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Interview: October 15, 2004

October 15, 2004's contributing writer Cindy Lynn Speer interviewed Stephen R. Donaldson, author of six previous books in "The Chronicles of Thomas Covenant" series and THE RUNES OF THE EARTH, the first of four new "Covenant" novels. Donaldson talks about his decision to return to the world of Thomas Covenant following a 21-year hiatus, the current state of the fantasy genre, and the strong influence that his childhood in India had on his writing abilities. Did you always plan to return to the world of Thomas Covenant? What convinced you that you finally were ready to make this journey after 21 years?

Stephen R. Donaldson: When the ideas for "The Second Chronicles" came to me, all the essential components of "The Last Chronicles" arrived along with them. It was a case of, "I've already done x (the original "Covenant" trilogy), so what I should do next is y. But if I do y, then I'll also have to do z." So yes, I've planned to return to Covenant ever since I began thinking about "The Second Chronicles."

I'm not a person who ever actually feels "ready." But I'm getting older, and I probably won't live forever. So a few years ago I decided that completing the "Covenant" saga was more important than feeling "ready."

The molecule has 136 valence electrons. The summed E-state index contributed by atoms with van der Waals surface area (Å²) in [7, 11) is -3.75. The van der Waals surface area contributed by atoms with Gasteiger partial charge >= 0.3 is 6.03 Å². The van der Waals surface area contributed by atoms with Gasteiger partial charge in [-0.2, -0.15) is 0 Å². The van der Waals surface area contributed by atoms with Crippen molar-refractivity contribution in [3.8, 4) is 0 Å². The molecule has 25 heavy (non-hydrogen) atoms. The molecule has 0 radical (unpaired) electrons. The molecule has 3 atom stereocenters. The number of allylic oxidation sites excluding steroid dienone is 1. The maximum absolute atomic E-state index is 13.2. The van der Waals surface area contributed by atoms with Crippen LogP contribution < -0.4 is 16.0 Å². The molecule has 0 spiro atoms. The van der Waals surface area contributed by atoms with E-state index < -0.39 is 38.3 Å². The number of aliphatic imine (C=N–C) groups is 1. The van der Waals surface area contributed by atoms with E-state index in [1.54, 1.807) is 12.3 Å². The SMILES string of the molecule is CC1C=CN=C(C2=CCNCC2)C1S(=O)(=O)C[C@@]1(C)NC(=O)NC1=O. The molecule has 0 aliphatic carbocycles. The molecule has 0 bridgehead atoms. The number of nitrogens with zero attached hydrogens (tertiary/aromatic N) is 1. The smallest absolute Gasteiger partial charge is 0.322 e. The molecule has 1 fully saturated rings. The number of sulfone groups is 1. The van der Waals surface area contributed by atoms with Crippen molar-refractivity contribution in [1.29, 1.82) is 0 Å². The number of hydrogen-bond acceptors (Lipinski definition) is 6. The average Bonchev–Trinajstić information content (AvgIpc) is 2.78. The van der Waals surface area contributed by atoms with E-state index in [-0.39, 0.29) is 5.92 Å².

BRC: Do you feel that the intervening years have brought anything different to your writing?

SRD: If they haven't, I've been wasting my time. With every new project I've tackled, I've raised my sights. And I've pushed myself in unfamiliar directions, even when the effort has been acutely uncomfortable. If I haven't made myself a better writer, I should probably pack up my tents and go home.

BRC: We already know to expect four books for the series. What made you limit it to four? Have you already plotted them, or do you just know what should happen in each? How much is written?

SRD: I can't write at all unless I know two things about the story in front of me: where I'm going (the eventual climax of the story, my reason for telling it), and the general shape of the path to that destination. I haven't plotted every facet of the story in detail, but I know beyond question that "The Last Chronicles" will require four volumes, no more, no less. If I felt any doubt on that point, I wouldn't have been able to start writing THE RUNES OF THE EARTH. I can't explain this: it's just part of how my mind works.